It may only be because it’s a remake of a 360 game, but expectations for Dead Rising have been high. The most common gripe is that screenshots from the Wii version don’t seem to have enough zombies. The Xbox 360 version of the game could display hundreds of zombies on screen at one time, but the Wii version only seems to be able to display dozens. During my time with the demo, I counted only between 15-25 zombies on screen at any given time, and usually it was on the low end of this range. Possibly worse, the few zombies I did see were so spread out that walking around them was almost no challenge. If the enemy isn’t a threat, why would I bother to engage them? The rebuttal to this complaint is obvious: The Wii is not the Xbox 360, and can’t hope to compete with it in terms of high-end graphical processing power. It’s a valid counterargument, but it’s too true. The demo was an aliasing nightmare, besides, Dead Rising’s selling point is the abundance of mindless zombies, a big empty mall doesn’t make much of a thriller.

The modified Resident Evil 4 Wii Edition engine the game runs on feels solid in terms of gameplay, and actually works pretty well with the new melee weapons. The player can pick up and throw benches, cash registers, merchandise, pretty much everything you could in the old game. Certain items like the baseball bat can be charged up by waggling the Wii Remote, and the game utilizes the remote speaker for weapons sound effects. Another important thing to mention is that the text is large and easy to read, addressing a common complaint with the 360 release. The only real problem with the control setup and the RE4 engine is that you can’t jump, which means climbing flower beds and other obstacles to escape the zombie horde is out of the question.

I sought out Tim Ng, Capcom’s representative at the Press Summit, in hopes that he could address my complaints. Hopefully, I thought, there was a better build of the game out there somewhere. “This is the likely build,” he told me, ”…it’s actually a very early build.” I asked him if this was the only demo the company had out, and he told me what was showing in Japan may be different. Although it’s been reported that vehicles are making a comeback in the Wii edition, Ng told me that vehicles and the zombie filled parking structure from the 360 version were still “to be determined.”

Dead Rising: Chop ‘till you Drop is slated for release in Winter 09, which means Capcom still has until March to polish this title up. If they can manage to add a jump button, clean up the aliasing problem, and get closer to their previous goal of 100 zombies on screen, Dead Rising for Wii will be a great Mature title for Nintendo fans. Until then, we’ll be keeping track of Capcom’s progress on this title. Hopefully, the final build will be much different than the “likely” build.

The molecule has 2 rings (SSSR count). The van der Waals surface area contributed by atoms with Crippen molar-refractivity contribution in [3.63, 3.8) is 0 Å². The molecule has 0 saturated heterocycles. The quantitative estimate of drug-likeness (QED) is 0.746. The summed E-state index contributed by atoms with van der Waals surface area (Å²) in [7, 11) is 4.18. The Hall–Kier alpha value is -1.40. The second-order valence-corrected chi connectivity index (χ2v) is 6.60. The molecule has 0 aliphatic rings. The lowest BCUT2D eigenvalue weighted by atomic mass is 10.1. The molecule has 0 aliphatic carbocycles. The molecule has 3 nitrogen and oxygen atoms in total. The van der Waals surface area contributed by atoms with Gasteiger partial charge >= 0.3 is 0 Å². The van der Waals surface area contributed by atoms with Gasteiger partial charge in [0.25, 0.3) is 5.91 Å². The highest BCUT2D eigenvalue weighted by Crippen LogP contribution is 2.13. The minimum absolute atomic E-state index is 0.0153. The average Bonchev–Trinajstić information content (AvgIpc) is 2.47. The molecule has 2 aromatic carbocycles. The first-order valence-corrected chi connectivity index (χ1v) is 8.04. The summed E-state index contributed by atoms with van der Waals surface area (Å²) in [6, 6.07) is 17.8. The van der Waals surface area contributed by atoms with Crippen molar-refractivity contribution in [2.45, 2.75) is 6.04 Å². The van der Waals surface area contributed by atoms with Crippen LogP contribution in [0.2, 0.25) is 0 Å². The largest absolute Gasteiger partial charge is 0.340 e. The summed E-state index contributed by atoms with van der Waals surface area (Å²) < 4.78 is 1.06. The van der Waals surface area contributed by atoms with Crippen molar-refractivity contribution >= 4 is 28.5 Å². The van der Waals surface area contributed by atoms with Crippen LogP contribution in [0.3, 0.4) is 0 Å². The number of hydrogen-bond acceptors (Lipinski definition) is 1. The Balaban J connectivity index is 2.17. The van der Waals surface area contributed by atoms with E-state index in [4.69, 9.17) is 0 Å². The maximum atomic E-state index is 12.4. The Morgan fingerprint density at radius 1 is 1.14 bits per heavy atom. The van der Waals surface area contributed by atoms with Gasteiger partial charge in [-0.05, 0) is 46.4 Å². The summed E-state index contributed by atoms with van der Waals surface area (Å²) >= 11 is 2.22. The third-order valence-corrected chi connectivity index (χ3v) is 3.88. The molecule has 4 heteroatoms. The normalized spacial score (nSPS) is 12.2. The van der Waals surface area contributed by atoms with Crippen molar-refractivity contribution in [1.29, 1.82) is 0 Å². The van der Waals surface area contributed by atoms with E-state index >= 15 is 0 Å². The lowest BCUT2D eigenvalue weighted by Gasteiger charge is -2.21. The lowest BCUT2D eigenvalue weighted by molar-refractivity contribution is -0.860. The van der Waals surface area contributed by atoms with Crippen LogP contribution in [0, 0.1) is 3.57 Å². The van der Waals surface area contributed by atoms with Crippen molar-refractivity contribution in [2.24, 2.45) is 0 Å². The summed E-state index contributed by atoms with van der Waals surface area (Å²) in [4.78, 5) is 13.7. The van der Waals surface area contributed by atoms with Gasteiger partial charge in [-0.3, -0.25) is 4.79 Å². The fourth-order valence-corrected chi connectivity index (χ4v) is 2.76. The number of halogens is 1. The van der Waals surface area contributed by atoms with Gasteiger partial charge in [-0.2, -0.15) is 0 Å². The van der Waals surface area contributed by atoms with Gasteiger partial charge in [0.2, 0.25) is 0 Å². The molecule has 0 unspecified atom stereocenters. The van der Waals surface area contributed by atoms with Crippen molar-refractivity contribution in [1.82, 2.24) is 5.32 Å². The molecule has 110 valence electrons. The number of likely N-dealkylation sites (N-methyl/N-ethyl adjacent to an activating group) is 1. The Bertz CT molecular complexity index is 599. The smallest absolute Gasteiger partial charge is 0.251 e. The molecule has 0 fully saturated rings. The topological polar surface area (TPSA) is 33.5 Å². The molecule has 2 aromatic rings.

Published on October 7th, 2008 under , ,

Wii Shop Channel Monday – Midnight Bowling, MadStone, Mario Golf, and Shining Force II


Mario Golf 64

Wow, a double-double with Midnight Bowling and MadStone for WiiWare plus Mario Golf and Shining Force II for the Virtual Console.  Looks like a good week to be a gamer.  Anybody up for some slots golf with Mario?

Full release info after the break.


Midnight Bowling (Gameloft, 1-4 players, Rated E for Everyone, 800 Wii Points): Plunge directly into the trendy and electric atmosphere of Midnight Bowling. With awesome playing sensations, prepare for ultra-fun gaming thanks to a new physics engine that lets you control your throws precisely and easily with your Wii Remote controller and make spectacular spins that will impress your opponents. Face up to three friends in the fun party mode, where your playing abilities will be put to the test. Whatever your experience level, launch yourself into the immersive career mode, where you will play in the trendiest bowling spots on the planet against charismatic characters that will give you a run for your money.

MadStone (Riverman Media, 1-2 players, Rated E for Everyone, 800 Wii Points): Time is short. Earth trembles as the forces of nature stir and grow restless. Can you turn the tide? In this dynamic puzzle game, you must clear the path for your elemental MadStones to reach the bottom of the screen. Blocks can be broken by striking them directly or by the force of falling objects. The novice tries frantically to break enough blocks, while the master sets up cascading collapses with only a handful of direct strikes. As two sides struggle for domination, titanic forces build, only to be unleashed in an earth-shaking final confrontation. Experience the mystical single-player journey, or challenge a friend in competitive two-player mode.

Virtual Console

Mario Golf (Nintendo 64, 1-4 players, Rated E for Everyone, 1,000 Wii Points): Mario takes a well-deserved break from his role as the Mushroom Kingdom’s busiest hero and returns to the links for some world-class golfing action. Since no one likes to hit the fairways alone, he’s brought along a group of friends—both familiar characters and brand new ones. Choose from 10 different modes of play and six 18-hole courses in a variety of environments for a golfing experience with endless replay value. Add in fun, colorful graphics with a Mario touch (a Boo indicates wind direction), intuitive controls, incredibly deep game play and multiplayer support (taunt your opponents), and you have a game anyone will enjoy—even if you’ve never played a round of golf. Fore!

Shining Force II (Sega Genesis, 1 player, Rated E for Everyone—Mild Fantasy Violence, 800 Wii Points): It’s a dark and stormy night in the kingdom of Granseal when a thief steals two jewels from the Tower of the Ancients. He sets in motion strange events that lead to the resurrection of Zeon, the Devil King. Granseal’s king falls sick, the princess is kidnapped, and a door to Arc Valley, the Devil King’s home, is opened. The young swordsman, Bowie, realizing the grave danger Granseal faces, must lead the Shining Force to find the Holy Sword and the stolen jewels, and protect Granseal against the invading armies of Zeon.

Published on October 6th, 2008 under , , , ,